Daft Punk so adore the purity of electronic music that they pretend to be robots, but the secret to the success of their exceptional 2013 comeback album, Random Access Memories, was their commitment to analog humanity, whether they were handing the microphone to Pharrell or letting Nile Rodgers get freaky on his guitar.
Calvin Harris comes from the same school of thought: the one that believes that no matter how well you twiddle the knobs, there should always be some blood on the dance floor. The best tracks on Motion, Harris’ fourth full-length—and first since his 2012 crossover smash, 18 Months— focus more on high-caliber vocals than on booty-blasting low end. On the Ellie Goulding-assisted ”Outside,” Harris finds the perfect balance between her vulnerable warble and the warping synths underneath, and he breezily takes the lead on the meticulously constructed driving-to-the-beach hit ”Summer.”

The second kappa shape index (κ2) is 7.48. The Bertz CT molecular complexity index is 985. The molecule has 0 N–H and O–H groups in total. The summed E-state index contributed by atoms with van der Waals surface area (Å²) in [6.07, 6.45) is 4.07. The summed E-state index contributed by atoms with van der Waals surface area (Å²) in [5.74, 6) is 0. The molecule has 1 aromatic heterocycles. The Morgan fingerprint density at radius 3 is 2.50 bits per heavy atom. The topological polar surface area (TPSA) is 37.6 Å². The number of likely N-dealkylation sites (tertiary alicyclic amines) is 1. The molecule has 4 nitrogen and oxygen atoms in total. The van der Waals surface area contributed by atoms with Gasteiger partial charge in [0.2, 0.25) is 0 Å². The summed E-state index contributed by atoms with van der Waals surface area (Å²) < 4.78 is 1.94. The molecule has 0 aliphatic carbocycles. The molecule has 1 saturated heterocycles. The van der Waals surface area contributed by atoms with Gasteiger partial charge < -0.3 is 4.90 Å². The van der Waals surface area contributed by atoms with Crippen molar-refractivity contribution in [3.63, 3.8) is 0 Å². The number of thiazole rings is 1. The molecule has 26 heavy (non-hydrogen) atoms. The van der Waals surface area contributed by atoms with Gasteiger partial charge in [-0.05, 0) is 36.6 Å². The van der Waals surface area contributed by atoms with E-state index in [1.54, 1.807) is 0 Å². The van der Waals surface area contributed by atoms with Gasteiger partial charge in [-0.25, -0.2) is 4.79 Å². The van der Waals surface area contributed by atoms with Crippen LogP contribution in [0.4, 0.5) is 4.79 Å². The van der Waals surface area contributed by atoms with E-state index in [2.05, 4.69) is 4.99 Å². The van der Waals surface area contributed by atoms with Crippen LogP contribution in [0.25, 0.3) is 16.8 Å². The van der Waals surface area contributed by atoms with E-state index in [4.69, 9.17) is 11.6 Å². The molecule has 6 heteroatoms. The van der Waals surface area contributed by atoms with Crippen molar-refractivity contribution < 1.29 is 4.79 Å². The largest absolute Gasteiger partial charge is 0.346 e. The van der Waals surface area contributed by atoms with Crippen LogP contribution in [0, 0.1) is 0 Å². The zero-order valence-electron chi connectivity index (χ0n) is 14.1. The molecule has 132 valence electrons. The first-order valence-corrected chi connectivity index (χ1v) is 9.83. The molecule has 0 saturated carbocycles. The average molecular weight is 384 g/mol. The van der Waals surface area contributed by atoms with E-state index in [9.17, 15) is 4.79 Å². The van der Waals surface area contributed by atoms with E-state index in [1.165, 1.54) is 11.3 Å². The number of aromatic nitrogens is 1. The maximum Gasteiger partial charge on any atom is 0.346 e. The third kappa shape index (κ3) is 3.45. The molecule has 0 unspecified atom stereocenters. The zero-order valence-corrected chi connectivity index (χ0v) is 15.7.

Those tunes are both more stylistically straightforward than bass-drop-centric outings like ”Slow Acid” and ”Overdrive,” a testament to Harris’ faith in his collaborators’ ability to provide the necessary disco drama. Neither the Gwen Stefani team-up ”Together” nor the Big Sean-aided ”Open Wide” ever gels—evidence that Harris hasn’t quite mastered the marriage of man and machine, especially with bigger personalities. His largely straight-ahead approach will rankle EDM devotees who are searching for boundary-busting beats, but he’s taking his chances with the most unpredictable technology of all: the human voice. B